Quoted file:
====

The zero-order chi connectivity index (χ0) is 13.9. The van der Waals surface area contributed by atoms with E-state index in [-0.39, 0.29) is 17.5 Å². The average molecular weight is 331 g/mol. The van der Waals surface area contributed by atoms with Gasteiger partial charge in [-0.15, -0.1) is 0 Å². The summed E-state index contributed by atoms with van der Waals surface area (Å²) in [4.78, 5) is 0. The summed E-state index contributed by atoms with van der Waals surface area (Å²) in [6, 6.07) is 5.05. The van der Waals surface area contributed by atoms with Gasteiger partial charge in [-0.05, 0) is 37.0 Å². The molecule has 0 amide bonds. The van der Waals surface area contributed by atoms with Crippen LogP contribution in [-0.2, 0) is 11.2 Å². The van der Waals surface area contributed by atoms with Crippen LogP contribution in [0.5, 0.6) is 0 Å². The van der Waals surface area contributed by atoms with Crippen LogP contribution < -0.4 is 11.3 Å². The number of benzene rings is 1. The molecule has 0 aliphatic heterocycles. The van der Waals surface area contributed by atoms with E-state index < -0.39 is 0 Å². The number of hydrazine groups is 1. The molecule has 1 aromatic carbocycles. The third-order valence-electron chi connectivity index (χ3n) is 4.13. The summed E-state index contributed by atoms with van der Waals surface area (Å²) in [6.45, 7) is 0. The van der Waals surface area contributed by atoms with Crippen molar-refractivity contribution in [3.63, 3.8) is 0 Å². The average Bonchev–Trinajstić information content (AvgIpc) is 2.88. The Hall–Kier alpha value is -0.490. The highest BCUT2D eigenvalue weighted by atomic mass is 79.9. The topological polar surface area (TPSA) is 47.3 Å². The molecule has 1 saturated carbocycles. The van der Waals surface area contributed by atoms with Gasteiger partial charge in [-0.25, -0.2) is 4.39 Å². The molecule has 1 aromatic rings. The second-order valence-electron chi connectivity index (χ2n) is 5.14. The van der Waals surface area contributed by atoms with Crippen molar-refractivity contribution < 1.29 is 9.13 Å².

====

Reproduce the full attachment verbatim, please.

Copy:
The zero-order chi connectivity index (χ0) is 13.9. The van der Waals surface area contributed by atoms with E-state index in [-0.39, 0.29) is 17.5 Å². The average molecular weight is 331 g/mol. The van der Waals surface area contributed by atoms with Gasteiger partial charge in [-0.15, -0.1) is 0 Å². The summed E-state index contributed by atoms with van der Waals surface area (Å²) in [4.78, 5) is 0. The summed E-state index contributed by atoms with van der Waals surface area (Å²) in [6, 6.07) is 5.05. The van der Waals surface area contributed by atoms with Gasteiger partial charge in [-0.05, 0) is 37.0 Å². The molecule has 0 amide bonds. The van der Waals surface area contributed by atoms with Crippen LogP contribution in [-0.2, 0) is 11.2 Å². The van der Waals surface area contributed by atoms with Crippen LogP contribution in [0.5, 0.6) is 0 Å². The van der Waals surface area contributed by atoms with Crippen LogP contribution < -0.4 is 11.3 Å². The number of benzene rings is 1. The molecule has 0 aliphatic heterocycles. The van der Waals surface area contributed by atoms with E-state index < -0.39 is 0 Å². The number of hydrazine groups is 1. The molecule has 1 aromatic carbocycles. The third-order valence-electron chi connectivity index (χ3n) is 4.13. The summed E-state index contributed by atoms with van der Waals surface area (Å²) in [6.45, 7) is 0. The van der Waals surface area contributed by atoms with Crippen molar-refractivity contribution in [3.63, 3.8) is 0 Å². The average Bonchev–Trinajstić information content (AvgIpc) is 2.88. The Hall–Kier alpha value is -0.490. The highest BCUT2D eigenvalue weighted by atomic mass is 79.9. The topological polar surface area (TPSA) is 47.3 Å². The molecule has 1 saturated carbocycles. The van der Waals surface area contributed by atoms with Gasteiger partial charge in [-0.25, -0.2) is 4.39 Å². The molecule has 1 aromatic rings. The second-order valence-electron chi connectivity index (χ2n) is 5.14. The van der Waals surface area contributed by atoms with Crippen molar-refractivity contribution < 1.29 is 9.13 Å².